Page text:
HD 160529, also known as V905 Scorpii, is a luminous blue variable (LBV) star in the Scorpius constellation. It is a Supergiant Star with a high luminosity. It is not part of the Scorpius constellation outline, but it is within its boundaries. With an apparent magnitude of around +6.8, it is difficult to see with the naked eye except under very favorable conditions, but it is easily visible with binoculars or amateur telescopes.
The visually brightest stars in galaxies are A-type hypergiants and Luminous Blue Variables (LBVs), which often have spectra similar to A-hypergiants. The early A-hypergiant HD 160529, which has long been known to exhibit spectroscopic signatures of extreme luminosity, has thus long been considered one of the Galaxy’s visually brightest stars, comparable to the brightest stars in other galaxies.
V905 Sco has a unique variable spectral type that includes emission lines and P Cygni profiles. At its brightest, it resembles an A9 star, and at its darkest, it resembles a B8 star. Based on an absolute magnitude of -8.9, the distance has been calculated to be 2.5 kiloparsecs (8,200 light-years). However, this distance is uncertain, and values ranging from 1.9 to 3.5 kiloparsecs have been proposed.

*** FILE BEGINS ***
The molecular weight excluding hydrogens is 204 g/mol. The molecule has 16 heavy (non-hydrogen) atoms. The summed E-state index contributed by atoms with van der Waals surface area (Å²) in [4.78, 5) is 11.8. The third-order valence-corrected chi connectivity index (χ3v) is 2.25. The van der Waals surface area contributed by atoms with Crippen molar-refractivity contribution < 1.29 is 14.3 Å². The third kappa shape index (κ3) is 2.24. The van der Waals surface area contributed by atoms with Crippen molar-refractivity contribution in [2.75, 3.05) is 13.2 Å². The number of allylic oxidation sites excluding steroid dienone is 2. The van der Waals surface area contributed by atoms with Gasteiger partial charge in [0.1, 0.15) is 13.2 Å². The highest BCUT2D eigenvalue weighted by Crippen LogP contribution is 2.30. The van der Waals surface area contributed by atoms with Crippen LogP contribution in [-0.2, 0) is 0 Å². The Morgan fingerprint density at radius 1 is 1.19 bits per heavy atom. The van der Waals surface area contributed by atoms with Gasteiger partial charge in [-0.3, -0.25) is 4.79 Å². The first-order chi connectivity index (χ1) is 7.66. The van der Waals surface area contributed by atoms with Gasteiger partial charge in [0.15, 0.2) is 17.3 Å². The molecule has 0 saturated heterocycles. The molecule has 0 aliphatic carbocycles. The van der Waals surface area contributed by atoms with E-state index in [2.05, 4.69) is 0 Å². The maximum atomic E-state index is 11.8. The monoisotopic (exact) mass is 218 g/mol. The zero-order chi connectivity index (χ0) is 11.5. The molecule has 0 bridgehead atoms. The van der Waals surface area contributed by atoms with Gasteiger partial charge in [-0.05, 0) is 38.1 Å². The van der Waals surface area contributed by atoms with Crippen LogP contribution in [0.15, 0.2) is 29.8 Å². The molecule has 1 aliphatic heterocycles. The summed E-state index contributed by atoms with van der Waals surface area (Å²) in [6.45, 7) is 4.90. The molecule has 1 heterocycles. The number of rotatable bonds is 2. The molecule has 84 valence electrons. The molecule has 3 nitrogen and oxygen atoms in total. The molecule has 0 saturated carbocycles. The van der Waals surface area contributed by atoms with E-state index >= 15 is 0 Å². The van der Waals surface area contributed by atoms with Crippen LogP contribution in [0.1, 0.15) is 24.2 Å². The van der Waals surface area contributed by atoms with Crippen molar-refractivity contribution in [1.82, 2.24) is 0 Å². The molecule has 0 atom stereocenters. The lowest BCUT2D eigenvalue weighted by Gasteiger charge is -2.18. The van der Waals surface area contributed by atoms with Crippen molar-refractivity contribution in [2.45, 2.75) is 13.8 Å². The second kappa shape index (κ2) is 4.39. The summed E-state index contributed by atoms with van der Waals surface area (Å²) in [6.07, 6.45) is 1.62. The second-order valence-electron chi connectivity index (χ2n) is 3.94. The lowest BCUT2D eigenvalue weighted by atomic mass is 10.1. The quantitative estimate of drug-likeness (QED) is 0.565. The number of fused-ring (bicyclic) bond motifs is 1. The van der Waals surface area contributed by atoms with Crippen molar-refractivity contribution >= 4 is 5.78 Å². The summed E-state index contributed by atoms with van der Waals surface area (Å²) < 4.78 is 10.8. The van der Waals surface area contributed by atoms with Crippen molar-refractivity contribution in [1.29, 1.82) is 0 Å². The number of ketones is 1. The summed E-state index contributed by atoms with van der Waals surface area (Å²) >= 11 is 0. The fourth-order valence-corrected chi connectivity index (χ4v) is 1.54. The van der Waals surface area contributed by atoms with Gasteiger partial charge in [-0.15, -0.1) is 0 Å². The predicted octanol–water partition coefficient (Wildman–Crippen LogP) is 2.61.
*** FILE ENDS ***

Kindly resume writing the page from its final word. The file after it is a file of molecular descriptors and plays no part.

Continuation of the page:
HD 160529’s variability was discovered 30-40 years ago through studies of its variable light and spectrum at different epochs, which revealed changes in its spectral type. Wolf et al. (1974) investigated the spectral variability of HD 160529 in-depth, discovering variations in the Balmer line profiles, radial velocity variations with an amplitude of about 40 km s-1, and line splitting of some metal lines. Absorption line intensity variations of the order of 20% were discovered, as well as significant photometric variations.
The estimated radius of V905 Scorpii is 116.64 times greater than that of the Sun. The radius of the Sun is 695,800km, so the radius of the star is estimated to be 81,161,466.12km. If you need the diameter of the star, simply multiply the radius by two. However, since the 2007 release of updated Hipparcos files, the radius has been calculated to be 112.43.
With a distance of 2.5 kiloparsecs, the radius varies from 150 R in quiescence to 330 R in outburst. The temperature varies as well, ranging from 8,000K during an outburst to 12,000K when quiescent. The apparent visual magnitude varies by 0.5 with these parameters, while the bolometric luminosity remains constant at 180,000 L.
Surface gravity estimates result in a mass of 13 M and a probable initial mass of 25 M. This indicates that V905 Sco was once a red supergiant star. The star cannot be seen with the naked eye and must be viewed through a telescope. According to the most recent Hipparcos data from 2007, the star is 6040.06 light-years away from Earth.